Dave Longstreth is on a madcap quest for personal and political salvation on his latest album, reviving a more hopeful, chipper kind of songwriting of his past.
Last year, the least visceral artist in indie rock slung his guts on the table. Dirty Projectors cataloged the shrapnel of Dave Longstreth’s breakup, enshrining his memories in indie-rock, hip-hop, and whatever other styles took root. What came out was a record so calculating and emotionally ugly that Longstreth found it impossible to tour behind. Instead, he tinkered with a follow-up, Lamp Lit Prose, which backgrounds first-person narratives and revives a more hopeful, chipper kind of songwriting.
Whether it’s a convincing renaissance isn’t quite the right question, because, as ever, Longstreth is firing in every direction at once. Political specters loom—“The sky has darkened/Earth turned to hell,” the album begins—and in their shadow, the redeeming possibilities of music and love overlap until the chorus of tragedy, defiance, and relief resolves into triumph. On opener “Right Now,” flanked by cavalry brass, Longstreth wails, “There was silence in my heart/But now I’m striking up the band!” It’s a dual statement of purpose, reintroducing live instruments to his core setup and, more broadly, rebuilding the ruins of his collapsed group, love life, and nation.
It’s a bold project, this madcap quest for personal and political salvation. But when Longstreth throws caution to the wind, Lamp Lit Prose is wonderful. “Ask now, I’m in love for the first time ever,” he chirps on “I Found It in U,” a lyric just naive enough to transmit the dumb sparkle of lust. After a few verses hopping between radio-rock guitars and assault-course percussion, he alights upon another beautiful lyric: “All the painful dreams I failed to extinguish/Were the footlights down dark aisles I’ve taken/Now they’ve led me to you.”
How remarkable, then, that such an adroit student of romance could also have written “Break-Thru,” a lead single that heaps superlatives on a “deadpan, unimpressed” character who Longstreth apparently covets for her inscrutability alone. She’s a “breakthrough, an “epiphany,” and “no one can lock her down,” he sermonizes, landing somewhere between the language of love and a tech symposium. Paired with nods to Archimedes and Julian Casablancas, this is perhaps Longstreth’s idea of a grand narrative, splicing old and new culture to suggest that love, in its first flush, feels epochal—historic as much as personal. But it’s hard to sympathize with a narrator who spends so much time concocting romantic riddles and so little articulating the selfless magic of devotion.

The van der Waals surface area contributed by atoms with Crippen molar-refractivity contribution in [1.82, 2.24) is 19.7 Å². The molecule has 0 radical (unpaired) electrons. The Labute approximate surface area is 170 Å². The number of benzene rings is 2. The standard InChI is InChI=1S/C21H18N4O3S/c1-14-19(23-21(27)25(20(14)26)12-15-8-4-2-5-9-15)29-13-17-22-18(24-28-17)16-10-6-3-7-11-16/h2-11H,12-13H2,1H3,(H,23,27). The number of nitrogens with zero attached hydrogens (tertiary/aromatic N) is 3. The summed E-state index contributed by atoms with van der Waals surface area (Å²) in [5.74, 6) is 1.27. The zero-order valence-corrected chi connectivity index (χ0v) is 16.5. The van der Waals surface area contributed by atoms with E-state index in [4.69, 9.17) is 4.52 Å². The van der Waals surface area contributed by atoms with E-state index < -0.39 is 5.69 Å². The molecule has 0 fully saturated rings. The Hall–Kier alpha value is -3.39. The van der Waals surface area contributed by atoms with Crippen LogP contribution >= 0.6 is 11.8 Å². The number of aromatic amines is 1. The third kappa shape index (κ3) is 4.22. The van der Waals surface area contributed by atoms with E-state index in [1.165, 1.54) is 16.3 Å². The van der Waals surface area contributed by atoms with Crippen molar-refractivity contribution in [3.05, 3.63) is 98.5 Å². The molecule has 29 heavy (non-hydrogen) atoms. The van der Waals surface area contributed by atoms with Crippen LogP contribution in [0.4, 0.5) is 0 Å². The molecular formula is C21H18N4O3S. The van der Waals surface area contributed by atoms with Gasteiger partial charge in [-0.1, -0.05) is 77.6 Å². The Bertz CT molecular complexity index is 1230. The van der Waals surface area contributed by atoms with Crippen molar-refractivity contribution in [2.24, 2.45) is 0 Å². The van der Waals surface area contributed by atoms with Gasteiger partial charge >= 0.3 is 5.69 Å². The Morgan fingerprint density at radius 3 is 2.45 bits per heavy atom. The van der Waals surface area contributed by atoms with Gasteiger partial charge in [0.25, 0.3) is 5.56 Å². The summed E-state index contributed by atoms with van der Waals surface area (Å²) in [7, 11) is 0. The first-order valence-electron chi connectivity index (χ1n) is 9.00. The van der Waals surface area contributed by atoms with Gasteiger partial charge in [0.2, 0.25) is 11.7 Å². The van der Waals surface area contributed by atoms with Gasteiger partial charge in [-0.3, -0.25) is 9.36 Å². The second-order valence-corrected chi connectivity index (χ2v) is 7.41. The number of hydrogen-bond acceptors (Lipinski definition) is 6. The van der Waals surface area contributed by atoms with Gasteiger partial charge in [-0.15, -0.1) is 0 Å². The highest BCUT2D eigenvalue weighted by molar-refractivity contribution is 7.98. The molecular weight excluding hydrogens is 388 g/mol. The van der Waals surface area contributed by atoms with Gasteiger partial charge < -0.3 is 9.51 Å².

To his credit, there are no such problems elsewhere. While deeply impressionistic, Lamp Lit Prose inverts its predecessor’s emotional black hole, largely thanks to its revival of airy Bitte Orca-style compositions and a pick’n’mix guest list. Perfect harmonies congregate in dark corners: Empress Of lends primal headbanger “Zombie Conqueror” a supernatural gravity; Syd calmly anchors “Right Now”’s wildfire optimism; an imploring Haim leaven “That’s a Lifestyle”—a catchy lament for the crumbling empire—and Robin Pecknold and Rostam gather around for some open-heart balladry on “You’re the One.” “We wholly depend on our hope and love, received and sent,” Longstreth sings, sincerely, on “I Feel Energy,” and the philosophy bears out in the record’s spirit of collaboration.
For all its grandiose anxiety, the most rewarding moments here boil down to a simple reprieve: love and art can empower the meek to stare down the apocalypse. “Soon the Earth may dissolve like snow/We’ll meet again in the air, all bound to glow,” Longstreth sings under a pirouetting 12-string riff on “Right Now,” a blue-sky vision of nuclear armageddon. The recently heartbroken have a tendency to overstate the transformative power of love, not least in times of crisis. But it’s infectious to hear Longstreth on this strange honeymoon, persevering until lust or terror wins out.
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